Sometimes B-a-B receives killer tips from fans who scout beards on our behalf. We were beyond thrilled when a loyal reader introduced us to Adam Lisagor who runs (or writes at) numerous blogs, but is best known for lonelysandwich. Adam is a resident of Los Angeles and is keeping the city legit by rocking some killer face fur. He was gracious enough to send B-a-B some interesting facts and FAQs of him and due to the absolute awesomeness of his answers (spanning from Stanley Kubrick's beard, his thoughts on H. Ross Perot, why chin-pads suck, to Freud's narcissism of small differences), this is going to be a special two-part interview.
One thing is for certain - Adam is serious about his beard. Luckily, B-a-B is a firm believer that good things come to obsessive-compulsives who fixate. Adam feels that "beards are certainly in fashion, and there aren't any signs of that momentum slowing." Here's a blog post he wrote about his beard a couple years back, in response to a TIME article about their growing popularity.
Below are a few topics that B-a-B was privileged to talk to Adam about....
Background (via Adam)
In its current full-breaded state, my beard has been living with me since 2003. I had a girlfriend during college that was always encouraging me to grow a beard, and I'd experimented with facial hair configurations from the time I could get a patch of hair to coagulate on any spot of my face, but a beard always seemed too manly and, for lack of a better term, too dad for me. And I'm one of those adult males who was emotionally 17 for some time into his 20s, and then 23 until about the age of 30. So a beard was out of the question, at least until I was paying all of my own rent.
The Experiment, Gilligan, & Jim Jarmusch
My first experiment with facial hair was a small tuft on the point of my chin. A Maynard G. Krebs, as I've always called it, after Gilligan's beatnik character from The Many Loves of Dobie Gillis. Mind you, this wasn't a chin-pad, which is, was and always will be a mortal sin in the world of facial hair. This was a small patch which signified the wearer as a member of the counterculture in the 90s, when I wore it in my first year of college. I'd been a jazzbo, and the look suited me. A huge fan of Jim Jarmusch and his prematurely gray hair, I even attempted to dye mine gray at one point but I did it wrong and it hurt my face.
Sideburns Central, Luke Perry, & Training To Go Beard
Next came sideburns. Real Luke Perry specials. Something every young man should try once, and certainly better than the other extreme, which is whitewalls, which is the anti-beard, and great if you want to look like you're most at home at a petting zoo or a Civil War museum. During and particularly after college, I smoked a lot of weed, so of course I grew pork chops. Pork chops are training ground for a full beard. And in 2001, beards weren't the rage as they are now. So I had to ease the world into my hairy face, or vice versa. The world had to ease me into my hairy face. Just look at the size of that J!
Anyhow, as soon as I grew out of my unemployed post-college phase and joined the working world, it was time to try a beard out. And it worked for me. In the 80s, my dad always had a beard, and he looked pretty good. As an adult, I look a lot like my dad, so I sort of think of him in the 80s whenever I see myself bearded. Now, he's done more of a van dyke (which I'm not a huge fan of unless you're The Dude) but it can look not bad on a distinguished older man. Here's me, bearded, and my dad, van dyked.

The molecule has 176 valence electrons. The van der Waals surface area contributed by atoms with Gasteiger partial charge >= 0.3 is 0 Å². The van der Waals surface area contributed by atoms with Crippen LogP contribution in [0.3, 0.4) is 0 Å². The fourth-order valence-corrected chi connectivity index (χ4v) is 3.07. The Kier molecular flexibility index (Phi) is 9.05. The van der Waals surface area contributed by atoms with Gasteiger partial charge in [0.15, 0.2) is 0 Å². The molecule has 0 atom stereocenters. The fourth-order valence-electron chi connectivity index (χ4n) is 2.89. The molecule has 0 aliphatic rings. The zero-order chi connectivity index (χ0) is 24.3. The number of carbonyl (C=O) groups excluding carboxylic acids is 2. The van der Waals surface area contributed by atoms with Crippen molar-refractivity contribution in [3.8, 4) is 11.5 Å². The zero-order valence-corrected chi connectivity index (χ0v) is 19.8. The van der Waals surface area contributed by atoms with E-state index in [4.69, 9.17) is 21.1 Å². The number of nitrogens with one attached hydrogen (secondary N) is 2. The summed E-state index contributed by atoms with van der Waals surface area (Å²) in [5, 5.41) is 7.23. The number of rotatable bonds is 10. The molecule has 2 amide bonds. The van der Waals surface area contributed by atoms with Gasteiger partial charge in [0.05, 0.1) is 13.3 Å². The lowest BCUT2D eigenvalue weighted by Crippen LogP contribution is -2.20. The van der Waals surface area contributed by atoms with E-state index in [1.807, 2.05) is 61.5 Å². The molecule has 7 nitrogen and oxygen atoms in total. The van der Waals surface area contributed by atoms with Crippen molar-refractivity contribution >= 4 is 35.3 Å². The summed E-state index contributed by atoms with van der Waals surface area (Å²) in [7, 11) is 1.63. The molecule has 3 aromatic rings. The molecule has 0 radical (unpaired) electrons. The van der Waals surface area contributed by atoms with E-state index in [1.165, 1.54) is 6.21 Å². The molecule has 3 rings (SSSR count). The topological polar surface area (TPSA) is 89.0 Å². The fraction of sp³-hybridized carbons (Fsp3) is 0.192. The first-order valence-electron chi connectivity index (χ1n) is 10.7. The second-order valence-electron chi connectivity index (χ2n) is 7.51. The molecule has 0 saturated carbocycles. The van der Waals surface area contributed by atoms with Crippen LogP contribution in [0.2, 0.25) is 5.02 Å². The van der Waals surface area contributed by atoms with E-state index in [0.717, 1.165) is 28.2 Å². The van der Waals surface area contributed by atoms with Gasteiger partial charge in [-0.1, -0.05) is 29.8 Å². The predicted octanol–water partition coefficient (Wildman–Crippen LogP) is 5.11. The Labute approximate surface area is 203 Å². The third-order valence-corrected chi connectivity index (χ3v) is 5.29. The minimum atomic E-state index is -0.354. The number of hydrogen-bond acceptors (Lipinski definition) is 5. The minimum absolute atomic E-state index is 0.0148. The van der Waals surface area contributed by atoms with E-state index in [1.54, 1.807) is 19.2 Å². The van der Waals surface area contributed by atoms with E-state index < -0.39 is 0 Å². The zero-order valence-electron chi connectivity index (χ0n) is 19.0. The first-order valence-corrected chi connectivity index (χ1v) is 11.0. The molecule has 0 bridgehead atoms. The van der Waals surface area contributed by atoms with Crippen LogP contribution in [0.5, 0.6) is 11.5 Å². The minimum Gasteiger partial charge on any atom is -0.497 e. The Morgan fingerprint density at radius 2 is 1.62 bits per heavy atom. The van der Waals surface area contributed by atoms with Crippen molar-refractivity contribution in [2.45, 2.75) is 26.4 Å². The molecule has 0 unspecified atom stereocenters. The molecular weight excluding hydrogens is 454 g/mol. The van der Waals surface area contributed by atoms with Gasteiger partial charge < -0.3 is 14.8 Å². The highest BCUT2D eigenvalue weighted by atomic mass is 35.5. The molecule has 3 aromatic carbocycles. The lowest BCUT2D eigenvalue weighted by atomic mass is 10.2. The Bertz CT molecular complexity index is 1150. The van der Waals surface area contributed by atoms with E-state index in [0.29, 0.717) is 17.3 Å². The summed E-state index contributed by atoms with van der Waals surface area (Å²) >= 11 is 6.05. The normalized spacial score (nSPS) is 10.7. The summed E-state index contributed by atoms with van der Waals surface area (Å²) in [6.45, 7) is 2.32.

Remembering Your Face
Every so often towards the beginning of my beard tenure, I'd have to shave it off to remember what my face looked like. See this picture for what my face looks like. But I hate to shave. I hate it. Even in a hot shower, it'd bug the shit out of me, so I'd just stop shaving. And I think that's where the beard mostly came from—laziness. So in addition to signifying membership in a counterculture, it signifies laziness, which is most often part and parcel.
Avoid Enhancing Fleshiness
By now, at 32, I've gone at least 3 or 4 years without having done more than close-crop the beard, and I don't think I will shave it any time soon. My normal grooming regimen is about every two weeks, I'll pull out the Wahl and give it the once over with a #3 guard, and then a #2 and then clean up the neck area. But most important, MOST IMPORTANT, is to go gradually into a bare neck. Don't, under any circumstance, make a sharp edge at the bottom of your beard and leave that whole patch of under-jaw bare. Because it will enhance the fleshiness of your skin and make you look like a dork. In grade school, I'd always get A's on map making by feathering the borders of the land and the water. I apply this philosophy to my beard trimming and it hasn't failed me. Oh, and no chin-straps, fellas. No way, Jebediah.
The Signature Beard & Shooting Lasers
And my beard has, by this point, become my signature. My face is pretty easily maleable, and I have no problem changing my look, so I'm quite sure that many people wouldn't recognize me if I were to lose the beard. Likewise, my thick plastic frames. At some point, I'll get laser eye surgery (so I can shoot lasers from my eyes) and I'll no longer need glasses. But I'm quite sure that I'll still wear non-prescription frames because I like frames and they're sort of my trademark. To an obnoxious point, actually. I get a lot of "Oh, here's a picture of a guy that looks just like you!" and it'll just be some schlub with a beard and glasses, but an entirely dissimilar face. I'll make it clear here and now: knock that shit off, people. We are actual human beings under our beards and glasses, unique like snowflakes and unlike that analogy.
(Stay tuned for Part II....)